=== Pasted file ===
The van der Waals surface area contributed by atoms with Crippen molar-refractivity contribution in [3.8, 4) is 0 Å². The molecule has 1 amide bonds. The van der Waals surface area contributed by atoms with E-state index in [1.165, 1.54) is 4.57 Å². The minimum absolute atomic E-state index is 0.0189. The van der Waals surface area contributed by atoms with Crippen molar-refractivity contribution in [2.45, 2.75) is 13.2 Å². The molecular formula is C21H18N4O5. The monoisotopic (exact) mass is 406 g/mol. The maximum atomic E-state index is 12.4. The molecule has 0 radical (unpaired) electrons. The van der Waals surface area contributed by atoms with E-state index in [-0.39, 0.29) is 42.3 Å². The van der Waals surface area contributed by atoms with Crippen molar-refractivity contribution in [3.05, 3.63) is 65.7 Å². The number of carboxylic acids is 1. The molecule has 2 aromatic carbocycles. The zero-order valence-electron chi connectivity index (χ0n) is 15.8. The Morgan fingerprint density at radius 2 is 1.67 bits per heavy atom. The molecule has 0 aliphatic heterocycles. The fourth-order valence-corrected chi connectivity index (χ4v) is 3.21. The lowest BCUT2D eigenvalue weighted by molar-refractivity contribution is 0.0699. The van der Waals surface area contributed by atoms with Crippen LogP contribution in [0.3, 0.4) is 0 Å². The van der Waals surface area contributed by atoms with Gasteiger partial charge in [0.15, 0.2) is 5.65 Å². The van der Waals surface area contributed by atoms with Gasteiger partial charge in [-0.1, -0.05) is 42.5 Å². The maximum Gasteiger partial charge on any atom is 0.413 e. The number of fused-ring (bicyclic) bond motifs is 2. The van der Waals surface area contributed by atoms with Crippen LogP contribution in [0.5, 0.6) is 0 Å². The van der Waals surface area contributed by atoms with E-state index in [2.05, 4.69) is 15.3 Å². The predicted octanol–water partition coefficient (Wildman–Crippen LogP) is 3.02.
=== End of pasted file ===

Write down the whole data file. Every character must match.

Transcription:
The van der Waals surface area contributed by atoms with Crippen molar-refractivity contribution in [3.8, 4) is 0 Å². The molecule has 1 amide bonds. The van der Waals surface area contributed by atoms with E-state index in [1.165, 1.54) is 4.57 Å². The minimum absolute atomic E-state index is 0.0189. The van der Waals surface area contributed by atoms with Crippen molar-refractivity contribution in [2.45, 2.75) is 13.2 Å². The molecular formula is C21H18N4O5. The monoisotopic (exact) mass is 406 g/mol. The maximum atomic E-state index is 12.4. The molecule has 0 radical (unpaired) electrons. The van der Waals surface area contributed by atoms with E-state index in [-0.39, 0.29) is 42.3 Å². The van der Waals surface area contributed by atoms with Crippen molar-refractivity contribution in [3.05, 3.63) is 65.7 Å². The number of carboxylic acids is 1. The molecule has 2 aromatic carbocycles. The zero-order valence-electron chi connectivity index (χ0n) is 15.8. The Morgan fingerprint density at radius 2 is 1.67 bits per heavy atom. The molecule has 0 aliphatic heterocycles. The fourth-order valence-corrected chi connectivity index (χ4v) is 3.21. The lowest BCUT2D eigenvalue weighted by molar-refractivity contribution is 0.0699. The van der Waals surface area contributed by atoms with Crippen LogP contribution in [0.3, 0.4) is 0 Å². The van der Waals surface area contributed by atoms with Gasteiger partial charge in [0.15, 0.2) is 5.65 Å². The van der Waals surface area contributed by atoms with Gasteiger partial charge in [-0.1, -0.05) is 42.5 Å². The maximum Gasteiger partial charge on any atom is 0.413 e. The number of fused-ring (bicyclic) bond motifs is 2. The van der Waals surface area contributed by atoms with Crippen LogP contribution in [0.5, 0.6) is 0 Å². The van der Waals surface area contributed by atoms with E-state index in [2.05, 4.69) is 15.3 Å². The predicted octanol–water partition coefficient (Wildman–Crippen LogP) is 3.02.